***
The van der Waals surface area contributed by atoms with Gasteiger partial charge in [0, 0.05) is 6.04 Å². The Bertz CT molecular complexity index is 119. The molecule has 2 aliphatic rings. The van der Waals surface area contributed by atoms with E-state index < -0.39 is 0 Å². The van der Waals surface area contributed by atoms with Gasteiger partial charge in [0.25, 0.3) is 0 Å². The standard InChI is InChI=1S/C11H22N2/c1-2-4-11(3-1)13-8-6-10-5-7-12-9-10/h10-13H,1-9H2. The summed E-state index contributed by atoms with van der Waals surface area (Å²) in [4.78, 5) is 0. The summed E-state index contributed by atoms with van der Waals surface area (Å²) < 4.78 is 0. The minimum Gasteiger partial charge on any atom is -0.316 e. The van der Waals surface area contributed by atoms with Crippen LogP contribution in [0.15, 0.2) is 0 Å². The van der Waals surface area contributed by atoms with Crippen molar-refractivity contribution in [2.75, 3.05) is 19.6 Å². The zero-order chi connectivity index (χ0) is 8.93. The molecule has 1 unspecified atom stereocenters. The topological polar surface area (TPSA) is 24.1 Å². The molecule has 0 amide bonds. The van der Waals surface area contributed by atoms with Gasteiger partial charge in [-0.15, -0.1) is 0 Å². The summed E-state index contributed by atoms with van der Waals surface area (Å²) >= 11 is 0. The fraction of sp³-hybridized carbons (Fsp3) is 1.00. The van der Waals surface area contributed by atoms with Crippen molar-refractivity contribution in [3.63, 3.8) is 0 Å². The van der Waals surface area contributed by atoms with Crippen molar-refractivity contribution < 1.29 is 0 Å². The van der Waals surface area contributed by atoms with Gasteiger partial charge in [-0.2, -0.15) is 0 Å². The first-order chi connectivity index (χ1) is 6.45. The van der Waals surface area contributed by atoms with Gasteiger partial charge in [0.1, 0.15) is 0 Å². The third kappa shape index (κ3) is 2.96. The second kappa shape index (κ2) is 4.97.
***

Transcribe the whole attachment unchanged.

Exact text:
The van der Waals surface area contributed by atoms with Gasteiger partial charge in [0, 0.05) is 6.04 Å². The Bertz CT molecular complexity index is 119. The molecule has 2 aliphatic rings. The van der Waals surface area contributed by atoms with E-state index < -0.39 is 0 Å². The van der Waals surface area contributed by atoms with Gasteiger partial charge in [0.25, 0.3) is 0 Å². The standard InChI is InChI=1S/C11H22N2/c1-2-4-11(3-1)13-8-6-10-5-7-12-9-10/h10-13H,1-9H2. The summed E-state index contributed by atoms with van der Waals surface area (Å²) in [4.78, 5) is 0. The summed E-state index contributed by atoms with van der Waals surface area (Å²) < 4.78 is 0. The minimum Gasteiger partial charge on any atom is -0.316 e. The van der Waals surface area contributed by atoms with Crippen LogP contribution in [0.15, 0.2) is 0 Å². The van der Waals surface area contributed by atoms with Crippen molar-refractivity contribution in [2.75, 3.05) is 19.6 Å². The zero-order chi connectivity index (χ0) is 8.93. The molecule has 1 unspecified atom stereocenters. The topological polar surface area (TPSA) is 24.1 Å². The molecule has 0 amide bonds. The van der Waals surface area contributed by atoms with Gasteiger partial charge in [-0.15, -0.1) is 0 Å². The summed E-state index contributed by atoms with van der Waals surface area (Å²) >= 11 is 0. The fraction of sp³-hybridized carbons (Fsp3) is 1.00. The van der Waals surface area contributed by atoms with Crippen molar-refractivity contribution in [3.63, 3.8) is 0 Å². The van der Waals surface area contributed by atoms with Crippen molar-refractivity contribution < 1.29 is 0 Å². The van der Waals surface area contributed by atoms with Gasteiger partial charge in [-0.2, -0.15) is 0 Å². The first-order chi connectivity index (χ1) is 6.45. The van der Waals surface area contributed by atoms with Gasteiger partial charge in [0.1, 0.15) is 0 Å². The third kappa shape index (κ3) is 2.96. The second kappa shape index (κ2) is 4.97.